By Jemal Oumar
Built seven centuries ago, the historic city of Chinguetti is Mauritania’s top tourist destination. For decades, the city lured visitors from around the world. But with the death of four French tourists at the hands of al-Qaeda in the Islamic Maghreb (AQIM) in December 2007, the number of visitors dropped off sharply.
About 7,000 people worked in tourism in the city, and they were impacted heavily by the decline following the al-Qaeda kidnappings, according to Mohamed Mahmoud, a tour operator and head of the Mauritanian Association for Sahara Guides.
“The majority of Chinguetti residents were harmed since they rely on tourism. They are either tourist guides, owners of hotels, camel renters, vendors of dates and artefacts, foreign currency exchange dealers, or makers of traditional Mauritanian meals,” Mahmoud added.
Located 580km northeast of Nouakchott, Chinguetti is the oldest city in Mauritania. It proudly hosts the country’s oldest libraries and heritage manuscripts. The city also prides itself on its time-honoured buildings, with their distinct stone architecture, not to mention its geographic location amidst boundless seas of sand.
The city relies on the tourist trade as the backbone of its economy. But only a few hundred tourists venture into a city that once drew thousands. Operating hotels dropped from seventy to a mere seven.
In the year after the four French tourists were killed, nearly 150,000 tourists were expected to arrive, according to Mohamed Soumbara, the tourism ministry representative in the province. The terrorist attack, however, caused the number of visitors to drop to 9,600.
Soumbara said that the figures fell in the following year as well, with only 1,077 tourists arriving. The number continued to drop, reaching an all-time low of 173 tourists for the 2011 season. Some attributed the decline to a French foreign ministry travel warning for Chinguetti and neighbouring provinces. Nearly 90% of tourists were French citizens, while the rest were Belgian, Spanish and German.
Soumbara said the warning exaggerated fears about the presence of AQIM. “The Adrar Plateau is safe and is encircled by an unprecedented security ring fence,” he commented.
Tourism seasons, which normally extend from October to April, are no longer booming since November 2009, when AQIM kidnapped two Spanish tourists, according to Abderrahman Houdy, manager of the Zarga hotel.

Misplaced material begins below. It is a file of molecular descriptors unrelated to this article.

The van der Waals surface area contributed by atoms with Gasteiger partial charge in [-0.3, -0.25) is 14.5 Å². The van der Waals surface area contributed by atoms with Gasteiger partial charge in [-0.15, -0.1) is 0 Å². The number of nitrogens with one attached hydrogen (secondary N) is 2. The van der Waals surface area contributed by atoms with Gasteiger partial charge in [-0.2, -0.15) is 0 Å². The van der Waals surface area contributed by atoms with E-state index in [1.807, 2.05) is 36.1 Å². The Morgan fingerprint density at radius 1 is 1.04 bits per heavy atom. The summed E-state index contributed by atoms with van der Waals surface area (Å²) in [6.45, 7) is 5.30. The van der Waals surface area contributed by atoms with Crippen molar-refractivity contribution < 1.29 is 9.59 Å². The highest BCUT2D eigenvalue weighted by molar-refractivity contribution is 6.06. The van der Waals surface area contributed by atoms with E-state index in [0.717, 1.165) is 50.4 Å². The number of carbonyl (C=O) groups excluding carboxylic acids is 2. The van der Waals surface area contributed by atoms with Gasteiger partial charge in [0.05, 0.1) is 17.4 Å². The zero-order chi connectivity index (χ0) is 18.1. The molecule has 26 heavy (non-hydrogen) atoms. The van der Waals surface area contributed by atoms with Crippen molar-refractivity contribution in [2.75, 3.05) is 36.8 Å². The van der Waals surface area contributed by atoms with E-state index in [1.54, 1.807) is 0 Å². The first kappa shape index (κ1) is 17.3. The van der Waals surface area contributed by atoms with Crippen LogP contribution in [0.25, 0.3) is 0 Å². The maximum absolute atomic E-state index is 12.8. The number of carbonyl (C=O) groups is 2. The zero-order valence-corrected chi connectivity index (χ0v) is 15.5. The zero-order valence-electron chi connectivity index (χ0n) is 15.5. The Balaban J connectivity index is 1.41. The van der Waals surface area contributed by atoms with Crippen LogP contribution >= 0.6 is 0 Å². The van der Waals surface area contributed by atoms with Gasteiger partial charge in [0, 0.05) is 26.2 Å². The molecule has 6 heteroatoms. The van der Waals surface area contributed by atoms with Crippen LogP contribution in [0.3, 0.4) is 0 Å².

“Before that date, I used to expect teems of tourists whom I was in touch with. However, they told me that because of the warnings issued by the French foreign ministry, they decided to cancel their trip to Chinguetti. For hotel owners, that meant substantial financial damages,” Houdy added.
Alika Nakachi, a French tourist, said she was on her fourth trip to Chinguetti and that she was not dissuaded by the warnings of the foreign ministry.
“It is true tourism dropped in this city,” Nakachi added. “But as a tourist, I do not see Chinguetti as a danger zone, because all Al-Qaeda operations were not perpetrated within the area designated by the foreign ministry as danger zone. Personally speaking, I feel no danger at all in this city.”
Margeritta, a tourist from Iceland visiting Chinguetti for the second time, told Magharebia that she did so despite the warnings. She added that she enjoyed the city’s stone architecture and the buildings with geometric shapes and special decorations that stand as an icon of distinct creativity.
“I also enjoy the hospitality of Chinguetti, Mauritanian tea and the vastness of the desert, which gave me a sense of time,” Margeritta added.
French tourist Jean-François Monnet said he visited Chinguetti as a tourist, but he also owns a hotel in Mauritania. “I have visited Mauritania regularly every year for the past ten years. I truly feel that tourism started to drop four years ago when al-Qaeda killed four French tourists in the heart of Mauritania,” Monnet said.
“I do not feel unsafe here in Chinguetti, despite the warnings of the French foreign ministry, which should have ascertained the security situation before declaring the province a danger zone. It is very safe around here. Fears are uncalled for,” he said.